Figuring out how to break bad habits can be a daunting task. You have become so comfortable doing things a certain way that you may not even realize the negative impacts the behavior has on your daily life. It’s not going to be quick and easy, but you can be successful in breaking bad habits. The key is to replace bad habits with effective behaviors. Sober Life can help you stop engaging in practices that fuel your addiction and help you learn successful coping skills. Read below to learn more about how you can break bad habits and foster effective recovery behaviors!
Understand Your Routine
Our habits become so ingrained in us that we hardly realize the behaviors we engage in on a daily basis. At one point, these habits were conscious choices. Now, though, they are done without much thinking. While this can be a good thing for healthy behaviors, it’s a way for destructive behaviors to infiltrate our routines. This is because our brains will try to make a habit out of anything, good or bad. It can’t tell the difference between good or bad, healthy or unhealthy. If it’s able to save energy, it will. This is why it can be so challenging to break a bad habit. Fortunately, it isn’t impossible. If you’re serious about putting a stop to those unhealthy automatic behaviors, Sober Life can help. The first step you can take to breaking a bad habit is to have a strong sense of self-awareness. The more conscious you become of the patterns you fall into, the easier it is to stop them before they happen. Start by paying attention to the things you do every day. You have to understand something in order to change it.
Breaking Down a Habit
There are four steps to a habit. If you are engaging in substance abuse, your addiction likely follows these four steps without you even giving it a second thought. As we said before, you must become aware of the habits you have in order to change them. Take a look below at the four steps and consider how you can make a change.
The first step that kicks off a habit is the trigger. Anything can become a trigger, no matter how subtle. If you are used to having a few drinks after a long day of work, timing and location can be a trigger for you. The early evening can prime you into wanting a drink, and once you return home, your first thought is pouring yourself a glass of wine. Besides time and location, other triggers include certain people, intense emotions, or a visual cue. Your trigger is whatever it is that sets off the idea to engage in substance abuse.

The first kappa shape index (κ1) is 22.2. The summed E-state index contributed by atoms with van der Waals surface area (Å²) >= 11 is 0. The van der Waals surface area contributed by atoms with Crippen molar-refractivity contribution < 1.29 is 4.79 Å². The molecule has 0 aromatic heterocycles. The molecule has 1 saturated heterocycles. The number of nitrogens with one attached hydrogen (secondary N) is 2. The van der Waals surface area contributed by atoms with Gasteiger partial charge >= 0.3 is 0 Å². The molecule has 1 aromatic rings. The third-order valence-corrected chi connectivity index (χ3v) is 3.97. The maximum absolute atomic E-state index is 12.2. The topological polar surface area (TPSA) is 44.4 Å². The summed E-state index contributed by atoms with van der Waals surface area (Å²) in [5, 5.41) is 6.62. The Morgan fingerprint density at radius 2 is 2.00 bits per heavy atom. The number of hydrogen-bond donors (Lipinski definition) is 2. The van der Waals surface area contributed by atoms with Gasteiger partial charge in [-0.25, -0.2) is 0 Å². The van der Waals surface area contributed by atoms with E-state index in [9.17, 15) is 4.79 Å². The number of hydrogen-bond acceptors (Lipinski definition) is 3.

The second step to a habit is the routine. This is the actual behavior that you are engaging in, such as substance abuse. Actually pouring the wine and drinking it is the routine that has become a habit. You might go for a second or third glass, too. You often engage in the act automatically when something has become a habit.
The third step to a habit is the reward. You engage in the routine because it gives you a reward. If there was no reward, there wouldn’t be much of an urge to complete the action. Rewards can vary from physical sensations to pleasurable emotions. If the glass of wine helps you wind down and relax, that’s your reward. You might be able to forget about the struggles you had at work, so you think the wine helps you de-stress. The reward is what keeps you coming back for more.
The fourth and final step to a habit is the craving. Because your brain gets used to having the reward, it begins to crave more of it. If something triggers you to want that glass of wine, the craving happens immediately. You expect that the glass of wine will bring you relaxation, so you crave it. You may have had an argument with a co-worker or have been reprimanded for a mistake. The stress you’re feeling might trigger you to want to release some tension. You begin to crave the wine immediately.
Ending Bad Habits and Creating New Ones
Now that you understand what goes into a habit, you’ll be able to recognize the different stages when you are engaging in substance abuse. If you are trying to end a bad habit, such as automatically reaching for that glass of wine after work, you have to understand and be able to identify the trigger. What is it that sets off your desire to want to drink? Next, you’re going to have to understand why the behavior makes you feel good. What is the reward you get from having a few too many glasses of wine? The key is to change the behavior but keep the reward. If the reward is that you gain a sense of relaxation, try to find another activity that will give you a sense of peace without using substances. Think about trying out journaling, yoga, reading, or something else you enjoy. If you want to de-stress, you don’t need substances to achieve that reward. Try to find something that you enjoy that can help you relax without turning to substances. Once you have found something that works for you, repeat the behavior! Each time you feel bombarded by a trigger, turn to the healthy behavior. The more you do it, the more natural it will become. It won’t be easy, but change can happen if you keep at it!
If you have been living a life full of self-defeating habits that are leading you down a dark road, we know how difficult it can be to make a change that contradicts what you know and what you are comfortable with. Sober Life is here to give you the support you need to help you change your bad habits and help foster effective behaviors in its place. You might not see the success that is achievable for you, which is why Sober Life is here to guide you until you can see that success for yourself. Call our staff today at (619) 542-9542 for more information about the programs we offer. We can’t wait to speak with you and help get you on the path to changing your life today! Call Sober Life now!